– Phyllis A. Balch, CNC, Prescription for Nutritional Healing, 4th Edition: A Practical A-to-Z Reference to Drug-Free Remedies Using Vitamins, Minerals, Herbs & Food Supplements

15. Holy basil is rarely used fresh but mostly cooked to release the flavours (as an ingredient of fish, poultry and meat dishes), [to be] used in small amounts only.

– Ben-Erik van Wyk, Food Plants of the World: An illustrated guide

16. Tulsi Tea: Pour 8 ounces hot water over 1 teaspoon dried holy basil leaf (or Tea bag). Infuse (covered) for 3 or more minutes.

– David Winston, RH (AHG), and Steven Maimes, Adaptogens: Herbs for Strength, Stamina, and Stress Relief

17. Zyflamend’s pharmacopoeia of herbs includes the following: Holy basil (Ocimum sanctum) has demonstrated significant anti-inflammatory effects in animal studies. It inhibits the formation of pro-inflammatory eicosanoids made from arachidonic acid by the action of COX and LO enzymes. It contains ursolic acid, a known inhibitor of COX-2, and many other antioxidant, anti-inflammatory substances, including eugenol, rosmarinic acid and apigenin.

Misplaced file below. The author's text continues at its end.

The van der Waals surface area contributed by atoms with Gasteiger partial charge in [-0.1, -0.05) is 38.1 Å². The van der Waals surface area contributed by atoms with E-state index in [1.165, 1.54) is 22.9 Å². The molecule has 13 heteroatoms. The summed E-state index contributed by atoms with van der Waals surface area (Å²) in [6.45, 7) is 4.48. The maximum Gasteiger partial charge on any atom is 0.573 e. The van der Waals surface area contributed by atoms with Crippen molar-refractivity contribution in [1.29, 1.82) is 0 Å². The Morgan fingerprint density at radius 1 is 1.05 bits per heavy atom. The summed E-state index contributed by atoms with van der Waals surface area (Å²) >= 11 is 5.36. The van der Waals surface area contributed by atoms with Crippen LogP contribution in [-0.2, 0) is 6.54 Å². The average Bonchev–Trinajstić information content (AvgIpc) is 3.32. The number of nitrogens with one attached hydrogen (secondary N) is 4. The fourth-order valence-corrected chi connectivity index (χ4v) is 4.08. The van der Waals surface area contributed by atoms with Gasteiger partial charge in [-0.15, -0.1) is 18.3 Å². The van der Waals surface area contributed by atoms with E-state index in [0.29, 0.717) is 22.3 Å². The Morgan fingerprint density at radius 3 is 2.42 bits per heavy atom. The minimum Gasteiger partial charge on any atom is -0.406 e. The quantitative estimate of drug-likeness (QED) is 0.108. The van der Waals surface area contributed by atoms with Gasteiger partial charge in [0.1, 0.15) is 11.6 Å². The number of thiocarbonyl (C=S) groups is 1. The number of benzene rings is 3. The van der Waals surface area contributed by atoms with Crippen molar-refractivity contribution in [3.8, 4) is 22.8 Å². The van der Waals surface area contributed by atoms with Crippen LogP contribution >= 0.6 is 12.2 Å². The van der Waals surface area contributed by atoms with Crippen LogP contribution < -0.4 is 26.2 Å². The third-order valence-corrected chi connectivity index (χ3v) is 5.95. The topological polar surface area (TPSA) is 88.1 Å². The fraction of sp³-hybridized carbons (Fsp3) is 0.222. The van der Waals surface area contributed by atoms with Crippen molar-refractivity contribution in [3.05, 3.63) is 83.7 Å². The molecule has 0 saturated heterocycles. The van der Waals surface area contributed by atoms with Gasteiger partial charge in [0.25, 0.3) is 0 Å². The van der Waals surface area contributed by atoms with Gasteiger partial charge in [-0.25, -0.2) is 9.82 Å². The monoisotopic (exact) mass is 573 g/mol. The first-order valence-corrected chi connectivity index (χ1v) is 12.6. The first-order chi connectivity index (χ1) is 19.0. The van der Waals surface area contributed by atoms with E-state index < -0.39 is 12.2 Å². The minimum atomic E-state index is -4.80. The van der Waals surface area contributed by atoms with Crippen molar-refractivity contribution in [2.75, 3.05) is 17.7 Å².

– Freedom Press, Natural Cancer Cures: The Definitive Guide to Using Dietary Supplements to Fight and Prevent Cancer

18. Holy basil: where there’s stress, there should be holy basil. We need as much balance in life as possible, and holy basil helps.

– Thomas M. Newmark and Paul Schulick, BEYOND ASPIRIN Nature’s Answer To Arthritis, Cancer & Alzheimer’s Disease

19. In Indian folk medicine, the leaves of the holy basil plant are brewed in a tea that is used as an expectorant to treat people with excessive bronchial mucus and bronchitis. The tea also is used for people with upset stomach, biliouness, and vomiting. The powdered/dried leaves have been used as a snuff for nasal congestion, and the juice of the fresh leaf is put in the ear for earaches.